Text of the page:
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Over the last few years, the use of messenger apps has skyrocketed. WhatsApp usage alone is now over 85.21 billion hours with 1.6 billion users worldwide while Facebook Messenger is right behind with 1.3 billion users.

 

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Texting and messaging through apps has become a top way to communicate. The ability to connect and chat with businesses in a convenient, accessible and trackable way is a huge benefit for customers.

 

For businesses, with engagement rates reaching up to 80 percent, it comes as no surprise that companies are adopting messaging as a key element in their marketing and customer care strategies.

 

Not only do messaging apps offer a more efficient, cost-effective way to handle customer care, they offer a means to excel at it.

 

In this article, I’ll share tips and best practices you can use to improve your social customer care in the evolving world of messaging apps.

 

The Most Popular Messaging Apps

 

The most popular messaging app in North America is Facebook Messenger. At Facebook’s recent F8 Developer Conference, the company focused extensively on Messenger as a priority. This means small business owners do need to pay closer attention to the improvements Facebook offers in Messenger, WhatsApp and Instagram Direct.

 

In addition to Facebook Messenger, Apple’s iMessage is vastly popular in the U.S. Plus, check out Apple’s Business Chat, which is growing in popularity among brands.

 

Outside of the U.S., WhatsApp is the runaway leader. If you have international customers, you’d do well to bring WhatsApp into your marketing mix and social customer care tools.

 

For third party Facebook Messenger chatbots, definitely take a look at MobileMonkey and ManyChat. Both companies offer extensive support, training and communities into which you can tap for maximum effectiveness right out the gate.

 

Related:

Facebook Messenger Chatbots Give Small Business Owners an Edge

 

Why Your Small Business Should Use Messaging Apps

 

Messaging apps in demand. A study by Messenger People found 117 million customer queries were received on WhatsApp by companies in the last 12 months. Messaging apps allow companies to meet customers where they are at, when they need them most. If this is what the market demands, the greatest step towards enhancing customer care is provide that solution.

 

Messaging apps increase engagement. When it comes to business, attention is the game. There is a strong case to be made for the ability to follow up and keep in touch with customers once they have contacted you. Certainly, millennials prefer to deal with companies by text; 83 percent of millennials open text messages within 90 seconds. Being able to communicate directly with customers with such high engagement rates is a huge opportunity for companies.

 

Messaging apps are convenient. Messaging apps evolved from social networks. They provided a way to combine all the key features from different apps and implement them into one platform for the user’s convenience. Rather than having to download a separate app or go through the traditional telephone/email process to contact a company, messaging allows users to quickly reach out to a company and start a conversation while continuing on with their day.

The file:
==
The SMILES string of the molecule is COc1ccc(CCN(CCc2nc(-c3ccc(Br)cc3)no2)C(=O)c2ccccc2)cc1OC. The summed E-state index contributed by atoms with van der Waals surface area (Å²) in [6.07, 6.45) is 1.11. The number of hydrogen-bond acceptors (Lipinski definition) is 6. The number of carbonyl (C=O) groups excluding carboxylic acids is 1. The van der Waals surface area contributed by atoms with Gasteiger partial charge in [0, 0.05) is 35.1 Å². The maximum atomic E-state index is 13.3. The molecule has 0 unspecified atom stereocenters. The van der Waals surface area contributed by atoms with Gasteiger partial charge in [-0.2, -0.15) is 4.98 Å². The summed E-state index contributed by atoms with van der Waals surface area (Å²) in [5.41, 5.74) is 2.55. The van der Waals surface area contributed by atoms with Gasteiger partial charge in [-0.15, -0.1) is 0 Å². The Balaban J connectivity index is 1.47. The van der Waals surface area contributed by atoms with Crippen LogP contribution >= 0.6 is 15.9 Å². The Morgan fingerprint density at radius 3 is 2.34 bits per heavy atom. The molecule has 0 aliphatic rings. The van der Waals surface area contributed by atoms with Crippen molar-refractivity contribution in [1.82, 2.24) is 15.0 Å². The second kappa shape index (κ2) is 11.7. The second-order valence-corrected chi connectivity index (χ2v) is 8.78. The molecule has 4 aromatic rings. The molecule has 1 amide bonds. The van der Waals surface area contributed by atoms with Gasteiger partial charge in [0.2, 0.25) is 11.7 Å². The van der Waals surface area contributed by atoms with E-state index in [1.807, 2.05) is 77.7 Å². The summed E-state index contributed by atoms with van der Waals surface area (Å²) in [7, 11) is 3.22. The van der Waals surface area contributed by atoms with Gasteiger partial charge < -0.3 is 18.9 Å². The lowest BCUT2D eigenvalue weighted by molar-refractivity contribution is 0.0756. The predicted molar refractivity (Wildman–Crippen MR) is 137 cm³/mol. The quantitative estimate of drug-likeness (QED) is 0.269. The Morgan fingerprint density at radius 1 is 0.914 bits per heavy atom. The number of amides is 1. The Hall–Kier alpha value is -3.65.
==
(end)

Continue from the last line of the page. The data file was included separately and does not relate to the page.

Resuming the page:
Messaging apps are efficient. Messaging apps create a centralized conversation with customers making it easy for different team members to track the conversation, access all the relevant information, and provide streamlined solutions in one place. No more passing the phone to different teams and waiting on hold for hours. This in itself improves customer care through efficient processes.

 

Messaging apps are low cost. For the most part, messenger apps are free to use. All they require is a data or WIFI connection. This saves significant resources, once only allocated to call centers and hiring a number of customer care representatives. While companies definitely still require customer care representatives, the very nature of the chat is through written word enabling employees to manage multiple conversations at one time.

 

Chat conversations are more cost and time efficient than the traditional phone conversations that were restricted to one customer at a time and often involved wait time. For customers, timely responses are a huge plus when it comes to their customer experience.

 

Messaging apps can be partially automated. Messenger chatbots can be used to provide instant solutions to standard customer service questions. Messenger chatbots are not designed to replace human interaction. They are designed to support it.

 

Most likely, there are a few key actions customers are looking to take when they message you. A messenger chatbot can provide instant first-level support by answering common questions regarding appointments, open hours, directions, returns, payments, and so on. This means customers no longer have to wait for a human to get back to them. If they still require human support, it should be made available promptly but chatbots offer an instant solution to increasing customer satisfaction.

 

As AI continues to advance, Messenger chatbots are becoming more sophisticated. This helps to find a quick solution while also creating a personalized experience for the customer.

 

Messaging App Best Practices

 

To ensure a streamlined customer experience, you’ll want to properly set up your messaging processes. To ensure you implement messenger bots successfully, here are some best practices to follow.

 

1. Be human.